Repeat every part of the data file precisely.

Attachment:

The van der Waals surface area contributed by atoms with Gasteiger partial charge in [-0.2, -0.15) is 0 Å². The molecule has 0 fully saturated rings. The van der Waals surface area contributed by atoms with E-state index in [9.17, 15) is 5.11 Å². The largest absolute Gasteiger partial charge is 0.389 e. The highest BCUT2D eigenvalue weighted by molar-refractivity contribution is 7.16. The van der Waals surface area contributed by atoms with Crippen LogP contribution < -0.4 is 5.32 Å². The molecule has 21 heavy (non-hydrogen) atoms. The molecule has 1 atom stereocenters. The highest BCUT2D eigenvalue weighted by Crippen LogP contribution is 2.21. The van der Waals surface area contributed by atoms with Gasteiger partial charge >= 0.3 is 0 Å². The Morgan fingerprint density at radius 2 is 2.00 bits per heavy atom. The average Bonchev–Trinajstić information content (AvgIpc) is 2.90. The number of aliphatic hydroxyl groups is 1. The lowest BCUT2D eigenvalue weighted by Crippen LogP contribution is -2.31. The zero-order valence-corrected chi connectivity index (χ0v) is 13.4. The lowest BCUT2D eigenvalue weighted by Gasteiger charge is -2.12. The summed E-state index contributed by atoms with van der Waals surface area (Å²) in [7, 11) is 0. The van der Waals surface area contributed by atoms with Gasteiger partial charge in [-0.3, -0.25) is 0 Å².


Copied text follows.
The van der Waals surface area contributed by atoms with Gasteiger partial charge in [-0.2, -0.15) is 0 Å². The molecule has 0 fully saturated rings. The van der Waals surface area contributed by atoms with E-state index in [9.17, 15) is 5.11 Å². The largest absolute Gasteiger partial charge is 0.389 e. The highest BCUT2D eigenvalue weighted by molar-refractivity contribution is 7.16. The van der Waals surface area contributed by atoms with Crippen LogP contribution < -0.4 is 5.32 Å². The molecule has 21 heavy (non-hydrogen) atoms. The molecule has 1 atom stereocenters. The highest BCUT2D eigenvalue weighted by Crippen LogP contribution is 2.21. The van der Waals surface area contributed by atoms with Gasteiger partial charge >= 0.3 is 0 Å². The Morgan fingerprint density at radius 2 is 2.00 bits per heavy atom. The average Bonchev–Trinajstić information content (AvgIpc) is 2.90. The number of aliphatic hydroxyl groups is 1. The lowest BCUT2D eigenvalue weighted by Crippen LogP contribution is -2.31. The zero-order valence-corrected chi connectivity index (χ0v) is 13.4. The lowest BCUT2D eigenvalue weighted by Gasteiger charge is -2.12. The summed E-state index contributed by atoms with van der Waals surface area (Å²) in [7, 11) is 0. The van der Waals surface area contributed by atoms with Gasteiger partial charge in [-0.3, -0.25) is 0 Å².